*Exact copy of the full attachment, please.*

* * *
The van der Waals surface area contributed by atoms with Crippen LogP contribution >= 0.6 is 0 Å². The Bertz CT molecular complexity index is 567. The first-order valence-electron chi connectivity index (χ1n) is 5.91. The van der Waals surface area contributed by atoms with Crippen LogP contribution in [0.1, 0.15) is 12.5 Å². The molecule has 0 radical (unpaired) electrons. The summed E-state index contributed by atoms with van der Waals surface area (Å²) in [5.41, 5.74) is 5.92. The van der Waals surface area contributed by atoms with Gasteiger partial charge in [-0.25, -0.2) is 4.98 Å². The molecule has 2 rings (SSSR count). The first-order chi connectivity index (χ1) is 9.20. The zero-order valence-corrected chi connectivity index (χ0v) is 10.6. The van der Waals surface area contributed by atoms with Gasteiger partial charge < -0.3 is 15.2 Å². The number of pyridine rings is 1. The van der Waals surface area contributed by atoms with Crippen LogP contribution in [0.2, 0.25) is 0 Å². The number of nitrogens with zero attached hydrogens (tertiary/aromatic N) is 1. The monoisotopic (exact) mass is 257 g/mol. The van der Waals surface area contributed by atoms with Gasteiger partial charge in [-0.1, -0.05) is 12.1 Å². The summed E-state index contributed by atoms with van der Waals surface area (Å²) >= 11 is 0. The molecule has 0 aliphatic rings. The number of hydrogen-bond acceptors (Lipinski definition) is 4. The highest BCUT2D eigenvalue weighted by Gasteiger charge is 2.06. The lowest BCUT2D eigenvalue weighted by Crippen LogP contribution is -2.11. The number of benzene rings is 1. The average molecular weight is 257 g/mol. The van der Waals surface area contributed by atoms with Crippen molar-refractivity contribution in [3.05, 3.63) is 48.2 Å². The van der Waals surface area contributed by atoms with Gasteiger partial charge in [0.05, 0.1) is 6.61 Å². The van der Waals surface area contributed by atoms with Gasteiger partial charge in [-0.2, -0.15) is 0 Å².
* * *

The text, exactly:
The van der Waals surface area contributed by atoms with Crippen LogP contribution >= 0.6 is 0 Å². The Bertz CT molecular complexity index is 567. The first-order valence-electron chi connectivity index (χ1n) is 5.91. The van der Waals surface area contributed by atoms with Crippen LogP contribution in [0.1, 0.15) is 12.5 Å². The molecule has 0 radical (unpaired) electrons. The summed E-state index contributed by atoms with van der Waals surface area (Å²) in [5.41, 5.74) is 5.92. The van der Waals surface area contributed by atoms with Gasteiger partial charge in [-0.25, -0.2) is 4.98 Å². The molecule has 2 rings (SSSR count). The first-order chi connectivity index (χ1) is 9.20. The zero-order valence-corrected chi connectivity index (χ0v) is 10.6. The van der Waals surface area contributed by atoms with Gasteiger partial charge < -0.3 is 15.2 Å². The number of pyridine rings is 1. The van der Waals surface area contributed by atoms with Crippen LogP contribution in [0.2, 0.25) is 0 Å². The number of nitrogens with zero attached hydrogens (tertiary/aromatic N) is 1. The monoisotopic (exact) mass is 257 g/mol. The van der Waals surface area contributed by atoms with Gasteiger partial charge in [-0.1, -0.05) is 12.1 Å². The summed E-state index contributed by atoms with van der Waals surface area (Å²) >= 11 is 0. The molecule has 0 aliphatic rings. The number of hydrogen-bond acceptors (Lipinski definition) is 4. The highest BCUT2D eigenvalue weighted by Gasteiger charge is 2.06. The lowest BCUT2D eigenvalue weighted by Crippen LogP contribution is -2.11. The number of benzene rings is 1. The average molecular weight is 257 g/mol. The van der Waals surface area contributed by atoms with Crippen molar-refractivity contribution in [3.05, 3.63) is 48.2 Å². The van der Waals surface area contributed by atoms with Gasteiger partial charge in [0.05, 0.1) is 6.61 Å². The van der Waals surface area contributed by atoms with Gasteiger partial charge in [-0.2, -0.15) is 0 Å².